Eva-Lynn Jagoe teaches Comparative Literature, Latin American Studies and Media Studies at the University of Toronto. She is interested in critical and cultural theory, environmental humanities, politics, film, literature, and visual art.
Select Graduate Seminars and Courses
Beyond the Anthropocene: New Directions in the Environmental HumanitiesWhat is the role of Environmental Humanities today? What will be next in the examinations and advances that emerge from scholars in the field? Is cultural and literary criticism effective in awakening activism and shifting societal norms? How is the scholarly field shifting in order to respond in a more timely fashion to climate change and loss of biodiversity?
It is not only through science or technology that a shift in our society can be enacted, but rather through an examination of who we think we are, what we think we need and want, and which of our habits and addictions are killing us and our planet. By examining critical and cultural theories of petroculture, infrastructure, accelerationism, and industrialization, we will articulate a critique of self-possession and ask what addictions we need to cultivate in order to adapt to a new history.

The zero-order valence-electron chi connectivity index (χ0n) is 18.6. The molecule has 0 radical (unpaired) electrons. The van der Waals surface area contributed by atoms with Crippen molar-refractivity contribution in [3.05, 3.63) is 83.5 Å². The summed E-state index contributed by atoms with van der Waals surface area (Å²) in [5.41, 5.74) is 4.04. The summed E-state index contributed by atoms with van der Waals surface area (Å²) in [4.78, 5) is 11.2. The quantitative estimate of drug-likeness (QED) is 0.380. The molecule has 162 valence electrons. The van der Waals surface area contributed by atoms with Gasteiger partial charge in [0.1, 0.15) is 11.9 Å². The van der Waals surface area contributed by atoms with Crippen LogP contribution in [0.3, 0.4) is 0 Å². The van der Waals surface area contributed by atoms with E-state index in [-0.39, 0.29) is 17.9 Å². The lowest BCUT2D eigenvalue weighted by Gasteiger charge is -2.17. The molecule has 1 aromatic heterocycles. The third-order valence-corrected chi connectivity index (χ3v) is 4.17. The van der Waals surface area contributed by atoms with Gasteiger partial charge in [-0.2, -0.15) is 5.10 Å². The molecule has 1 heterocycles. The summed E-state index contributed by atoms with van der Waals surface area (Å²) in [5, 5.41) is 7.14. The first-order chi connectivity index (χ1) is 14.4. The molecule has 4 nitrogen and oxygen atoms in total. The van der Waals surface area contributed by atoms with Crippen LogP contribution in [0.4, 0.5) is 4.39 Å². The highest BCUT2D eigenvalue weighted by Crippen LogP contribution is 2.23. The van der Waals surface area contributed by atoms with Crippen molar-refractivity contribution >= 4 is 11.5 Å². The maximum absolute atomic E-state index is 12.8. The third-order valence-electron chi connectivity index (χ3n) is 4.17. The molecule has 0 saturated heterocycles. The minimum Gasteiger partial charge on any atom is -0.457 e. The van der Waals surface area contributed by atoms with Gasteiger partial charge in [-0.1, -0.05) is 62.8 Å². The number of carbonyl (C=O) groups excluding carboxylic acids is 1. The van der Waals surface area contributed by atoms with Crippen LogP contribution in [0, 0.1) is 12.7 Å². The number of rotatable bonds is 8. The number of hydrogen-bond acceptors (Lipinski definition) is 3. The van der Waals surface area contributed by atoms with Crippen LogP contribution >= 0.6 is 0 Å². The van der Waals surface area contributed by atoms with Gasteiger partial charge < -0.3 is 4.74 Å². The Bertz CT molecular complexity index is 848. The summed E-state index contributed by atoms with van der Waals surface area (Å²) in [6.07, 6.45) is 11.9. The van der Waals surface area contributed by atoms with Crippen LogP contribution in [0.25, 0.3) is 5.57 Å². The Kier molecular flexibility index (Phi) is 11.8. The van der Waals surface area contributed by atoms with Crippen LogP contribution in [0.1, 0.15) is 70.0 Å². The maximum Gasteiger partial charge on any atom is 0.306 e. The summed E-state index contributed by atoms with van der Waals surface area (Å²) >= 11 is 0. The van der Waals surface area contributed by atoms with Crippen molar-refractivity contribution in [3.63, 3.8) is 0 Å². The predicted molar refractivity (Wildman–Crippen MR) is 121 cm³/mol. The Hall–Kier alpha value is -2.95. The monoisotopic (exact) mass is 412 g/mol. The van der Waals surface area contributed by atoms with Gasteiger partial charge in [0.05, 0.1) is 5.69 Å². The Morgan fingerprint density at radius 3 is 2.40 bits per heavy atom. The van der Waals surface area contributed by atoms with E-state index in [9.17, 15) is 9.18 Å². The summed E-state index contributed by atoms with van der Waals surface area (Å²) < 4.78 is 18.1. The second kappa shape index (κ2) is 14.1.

Cultural producers are seeking new forms and genres to portray the scope of and scale of anthropogenic climate change. This course examines various genres in order to discuss the limits and possibilities of communication, knowledge dissemination, affective response, prescription, or witnessing that each one affords.
This course offers a workshop and readings of critical writing that problematize the demarcations of genre and of private and public discourses, performance and praxis. We read and discuss a variety of critical texts that seem to demand, because of their generic ambiguity, an attention to form and to writerliness. The workshop allows students, engaged in a vital search for their own professional writerly voice, a forum in which to analyse the motivations, effects, discomfort, and excitement engendered by such critics and their work.
This course examines theories and representations of affinity in order to interrogate community, collectivity, love, family, friendship, work, intimacy, belonging, and politics.
In this course, we examine the social, political, and cultural contexts of recent Latin American cinema, focusing on representations of history, memory, rural and urban demographics, and racialized and gendered bodies.